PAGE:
Title:
METHOD OF COMPACTING A FIRST POWDER MATERIAL AND A SECOND POWDER MATERIAL
Kind Code:
A1


Abstract:
One embodiment includes providing a first layer including a first powder material and a second layer including a second powder material over the first layer, and compacting the first powder material and the second powder material using at least a first magnetic field.



Inventors:
Wakade, Shekhar G. (Grand Blanc, MI, US)
Osborne, Mark A. (Grand Blanc, MI, US)
Miller, William L. (Birmingham, MI, US)
Application Number:
12/144740
Publication Date:
12/24/2009
Filing Date:
06/24/2008
Assignee:
GM GLOBAL TECHNOLOGY OPERATIONS, INC. (DETROIT, MI, US)
Primary Class:
Other Classes:
419/6, 419/66
International Classes:
B22F7/02; B22F3/02
View Patent Images:



Primary Examiner:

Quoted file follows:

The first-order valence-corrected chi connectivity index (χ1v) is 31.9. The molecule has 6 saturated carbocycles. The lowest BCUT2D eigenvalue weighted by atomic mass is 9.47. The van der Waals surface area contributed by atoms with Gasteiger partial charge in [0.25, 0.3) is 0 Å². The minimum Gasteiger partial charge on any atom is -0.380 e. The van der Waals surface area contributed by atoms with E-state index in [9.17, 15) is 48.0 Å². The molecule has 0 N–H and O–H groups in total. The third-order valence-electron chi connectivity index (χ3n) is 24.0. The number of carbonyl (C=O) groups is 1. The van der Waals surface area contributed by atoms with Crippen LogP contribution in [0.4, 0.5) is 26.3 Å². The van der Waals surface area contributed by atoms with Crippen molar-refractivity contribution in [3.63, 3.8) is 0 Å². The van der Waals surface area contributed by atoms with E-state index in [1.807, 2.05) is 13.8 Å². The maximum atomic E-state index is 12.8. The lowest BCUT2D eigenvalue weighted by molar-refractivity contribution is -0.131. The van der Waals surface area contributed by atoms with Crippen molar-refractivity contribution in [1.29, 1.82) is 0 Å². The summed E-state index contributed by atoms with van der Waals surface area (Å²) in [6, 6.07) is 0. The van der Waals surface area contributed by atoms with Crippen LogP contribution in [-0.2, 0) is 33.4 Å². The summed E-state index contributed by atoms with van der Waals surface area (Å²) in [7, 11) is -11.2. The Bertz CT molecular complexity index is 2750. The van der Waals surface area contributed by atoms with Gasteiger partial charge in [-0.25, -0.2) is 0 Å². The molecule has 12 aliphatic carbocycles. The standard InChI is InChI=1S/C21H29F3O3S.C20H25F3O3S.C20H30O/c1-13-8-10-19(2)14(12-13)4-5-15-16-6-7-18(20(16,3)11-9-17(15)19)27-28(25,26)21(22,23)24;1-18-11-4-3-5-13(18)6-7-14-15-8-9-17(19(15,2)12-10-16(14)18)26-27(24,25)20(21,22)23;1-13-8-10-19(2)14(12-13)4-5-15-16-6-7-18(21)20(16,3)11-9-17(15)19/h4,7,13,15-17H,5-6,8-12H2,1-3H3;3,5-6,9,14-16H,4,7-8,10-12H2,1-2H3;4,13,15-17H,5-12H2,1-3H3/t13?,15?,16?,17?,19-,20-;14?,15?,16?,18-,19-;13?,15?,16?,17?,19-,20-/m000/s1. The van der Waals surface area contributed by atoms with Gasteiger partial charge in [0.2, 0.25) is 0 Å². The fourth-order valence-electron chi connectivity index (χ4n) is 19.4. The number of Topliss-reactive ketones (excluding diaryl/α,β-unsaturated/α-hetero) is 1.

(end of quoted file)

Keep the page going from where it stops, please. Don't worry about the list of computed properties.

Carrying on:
KESSLER, CHRISTOPHER S
Attorney, Agent or Firm:
General Motors LLC (Detroit, MI, US)
Claims:
What is claimed is:

1. A method comprising: providing a first layer comprising a first powder material and a second layer comprising a second powder material over the first layer, and compacting the first powder material and the second powder material using at least a first magnetic field.

2. A method as set forth in claim 1 wherein the compacting comprises compacting both the first powder material and the second powder material at the same time.

3. A method as set forth in claim 1 wherein the compacting the first powder material and the second powder material comprises compacting the first powder material before compacting the second powder material.